When the Going Gets Tough, the Gritty Get Going

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When the Going Gets Tough, the Gritty Get Going


 Rachel Kaufman, Editor

 Albert Einstein had it. Michael Faraday had it. So did Marie Curie. Maybe you have it.

“It” is grit, a personality trait that is increasingly considered one of the most important factors that predict your success—in college and in life. Grit has been defined by psychologist Angela Duckworth as a combination of “perseverance and passion,” and colleges and employers are increasingly recognizing that people with grit are more than they may appear “on paper.”

At first glance, this sounds obvious—especially to physics students used to pulling all-nighters and spending evenings and weekends in the lab. The message boils down to this: You might not be immediately good at something, but if you’re passionate about it and work hard at getting better, progress will follow.

This message is making its way into academia, as admissions programs are beginning to consider factors beyond grades and test scores, such as grit.

Since 2004, Fisk University and Vanderbilt University have offered a master’s-to-PhD bridge program to help students from backgrounds underrepresented in physics and astronomy successfully transition into a PhD program. During the application process, the admissions committee looks for students with a good GPA and strong letters of recommendation, but it also looks for “fire in the belly and sparkle in the eye,” says Arnold Burger, codirector of the program. “What we mean by it is what [do you] do when you encounter difficulties? How do you go about solving problems?”

Unlike many graduate programs, the Fisk–Vanderbilt bridge program doesn’t have a GRE floor for admissions. That’s partly because the GRE doesn’t predict success in a PhD program. The test’s own creators, Educational Testing Service, say as much, noting that the GRE can only predict success in first-year graduate courses. (It’s a much better predictor of sex and skin color than of ability.)

“Grit may not be sufficient for success, but it sure is necessary…”

Also, like many successful physicists, the students applying for the Fisk–Vanderbilt bridge program don’t necessarily have top GRE scores.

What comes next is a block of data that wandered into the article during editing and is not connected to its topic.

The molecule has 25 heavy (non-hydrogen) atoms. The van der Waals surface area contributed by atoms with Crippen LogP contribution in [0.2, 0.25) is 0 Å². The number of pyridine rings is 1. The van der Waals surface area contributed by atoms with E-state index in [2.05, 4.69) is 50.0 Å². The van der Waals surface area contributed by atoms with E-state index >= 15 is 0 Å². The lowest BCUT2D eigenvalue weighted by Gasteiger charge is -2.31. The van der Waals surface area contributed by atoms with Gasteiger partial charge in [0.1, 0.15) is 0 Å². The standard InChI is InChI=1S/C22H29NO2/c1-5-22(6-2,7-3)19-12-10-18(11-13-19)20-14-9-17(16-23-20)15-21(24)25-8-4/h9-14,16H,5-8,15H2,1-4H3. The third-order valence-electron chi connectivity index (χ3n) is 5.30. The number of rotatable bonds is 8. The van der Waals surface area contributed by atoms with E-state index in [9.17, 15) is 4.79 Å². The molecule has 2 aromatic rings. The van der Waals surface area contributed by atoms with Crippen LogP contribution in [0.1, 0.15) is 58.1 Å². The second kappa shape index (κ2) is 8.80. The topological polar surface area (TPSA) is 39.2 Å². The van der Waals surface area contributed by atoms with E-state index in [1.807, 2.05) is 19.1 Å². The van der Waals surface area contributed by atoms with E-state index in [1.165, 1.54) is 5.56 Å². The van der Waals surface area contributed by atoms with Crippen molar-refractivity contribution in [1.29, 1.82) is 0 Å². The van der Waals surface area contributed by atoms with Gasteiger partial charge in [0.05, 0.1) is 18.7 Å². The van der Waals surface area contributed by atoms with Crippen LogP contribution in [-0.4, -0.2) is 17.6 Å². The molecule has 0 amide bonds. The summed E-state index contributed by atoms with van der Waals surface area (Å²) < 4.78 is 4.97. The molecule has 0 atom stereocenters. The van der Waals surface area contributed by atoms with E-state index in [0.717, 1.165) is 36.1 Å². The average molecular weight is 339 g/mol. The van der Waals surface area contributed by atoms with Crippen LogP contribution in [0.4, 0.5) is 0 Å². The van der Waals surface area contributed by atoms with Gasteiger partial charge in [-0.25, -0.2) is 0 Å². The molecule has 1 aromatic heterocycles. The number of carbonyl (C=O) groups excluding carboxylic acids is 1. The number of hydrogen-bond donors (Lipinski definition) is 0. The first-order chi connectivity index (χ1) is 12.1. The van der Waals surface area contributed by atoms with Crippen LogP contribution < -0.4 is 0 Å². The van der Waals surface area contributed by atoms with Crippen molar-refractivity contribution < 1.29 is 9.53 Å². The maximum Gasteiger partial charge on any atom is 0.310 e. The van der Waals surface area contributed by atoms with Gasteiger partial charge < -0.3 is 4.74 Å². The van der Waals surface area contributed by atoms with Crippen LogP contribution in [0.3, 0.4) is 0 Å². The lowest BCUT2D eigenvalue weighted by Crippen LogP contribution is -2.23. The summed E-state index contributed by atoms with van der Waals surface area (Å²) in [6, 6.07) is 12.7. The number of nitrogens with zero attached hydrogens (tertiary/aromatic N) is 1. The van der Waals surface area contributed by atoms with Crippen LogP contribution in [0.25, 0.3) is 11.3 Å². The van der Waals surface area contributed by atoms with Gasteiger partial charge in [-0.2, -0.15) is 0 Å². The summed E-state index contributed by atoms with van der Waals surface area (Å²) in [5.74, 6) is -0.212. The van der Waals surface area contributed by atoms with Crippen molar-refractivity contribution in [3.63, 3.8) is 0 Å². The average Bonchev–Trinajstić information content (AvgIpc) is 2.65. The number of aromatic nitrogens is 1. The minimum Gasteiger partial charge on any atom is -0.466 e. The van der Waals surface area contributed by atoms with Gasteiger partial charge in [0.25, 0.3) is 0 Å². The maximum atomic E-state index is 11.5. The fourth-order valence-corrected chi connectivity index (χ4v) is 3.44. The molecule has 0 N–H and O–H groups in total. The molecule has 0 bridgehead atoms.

If you are a student with a less-than-stellar GRE score, take heart: A 2014 essay by bridge program administrators, published in Nature, found that if admissions officers had used a 700-point GRE score as the minimum floor for candidates, 85 percent of the bridge students would have been rejected. But that doesn’t mean that 85 percent of the student body should have pursued another career. On the contrary, 80– 90 percent of enrollees finish their PhD within 8 years, and all PhD holders who have gone through the program hold STEM jobs in academia or industry. (Nationally and across disciplines, only 54.7 percent of people who start a doctoral program have finished it 10 years later, according to the Council of Graduate Schools.)

That’s why the admissions office for the Fisk–Vanderbilt bridge program makes sure to place emphasis on the student’s letters of recommendation, as well as their answers in a long interview. In that interview, admissions officers try to tease out a potential student’s perseverance or response to adversity.

Both Burger and Dina Stroud, executive director of the bridge program, emphasize that grit and perseverance are only part of the success story. The bridge program also works because it provides resources like tutoring and mentoring to help students make up any academic deficiencies. That said, of course, it takes perseverance and grit to keep showing up at the tutoring sessions week after week; having resources available isn’t the same as taking full advantage of them.